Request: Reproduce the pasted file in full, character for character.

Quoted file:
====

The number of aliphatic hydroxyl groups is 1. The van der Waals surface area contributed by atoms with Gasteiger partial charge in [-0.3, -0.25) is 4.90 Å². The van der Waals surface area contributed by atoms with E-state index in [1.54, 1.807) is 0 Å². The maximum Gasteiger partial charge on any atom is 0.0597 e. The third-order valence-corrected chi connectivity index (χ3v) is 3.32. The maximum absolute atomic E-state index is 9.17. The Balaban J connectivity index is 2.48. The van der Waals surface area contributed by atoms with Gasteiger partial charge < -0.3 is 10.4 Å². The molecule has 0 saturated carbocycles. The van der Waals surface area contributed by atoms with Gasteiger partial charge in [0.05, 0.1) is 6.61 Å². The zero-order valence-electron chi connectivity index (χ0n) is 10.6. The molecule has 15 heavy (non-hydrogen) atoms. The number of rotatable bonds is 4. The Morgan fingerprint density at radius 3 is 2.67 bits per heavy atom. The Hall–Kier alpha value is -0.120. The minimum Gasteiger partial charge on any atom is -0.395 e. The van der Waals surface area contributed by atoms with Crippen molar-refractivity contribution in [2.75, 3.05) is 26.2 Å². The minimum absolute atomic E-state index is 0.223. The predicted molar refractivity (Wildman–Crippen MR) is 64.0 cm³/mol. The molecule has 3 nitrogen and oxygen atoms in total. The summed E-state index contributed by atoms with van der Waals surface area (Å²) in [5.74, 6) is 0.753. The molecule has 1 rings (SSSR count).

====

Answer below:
The number of aliphatic hydroxyl groups is 1. The van der Waals surface area contributed by atoms with Gasteiger partial charge in [-0.3, -0.25) is 4.90 Å². The van der Waals surface area contributed by atoms with E-state index in [1.54, 1.807) is 0 Å². The maximum Gasteiger partial charge on any atom is 0.0597 e. The third-order valence-corrected chi connectivity index (χ3v) is 3.32. The maximum absolute atomic E-state index is 9.17. The Balaban J connectivity index is 2.48. The van der Waals surface area contributed by atoms with Gasteiger partial charge < -0.3 is 10.4 Å². The molecule has 0 saturated carbocycles. The van der Waals surface area contributed by atoms with Gasteiger partial charge in [0.05, 0.1) is 6.61 Å². The zero-order valence-electron chi connectivity index (χ0n) is 10.6. The molecule has 15 heavy (non-hydrogen) atoms. The number of rotatable bonds is 4. The Morgan fingerprint density at radius 3 is 2.67 bits per heavy atom. The Hall–Kier alpha value is -0.120. The minimum Gasteiger partial charge on any atom is -0.395 e. The van der Waals surface area contributed by atoms with Crippen molar-refractivity contribution in [2.75, 3.05) is 26.2 Å². The minimum absolute atomic E-state index is 0.223. The predicted molar refractivity (Wildman–Crippen MR) is 64.0 cm³/mol. The molecule has 3 nitrogen and oxygen atoms in total. The summed E-state index contributed by atoms with van der Waals surface area (Å²) in [5.74, 6) is 0.753. The molecule has 1 rings (SSSR count).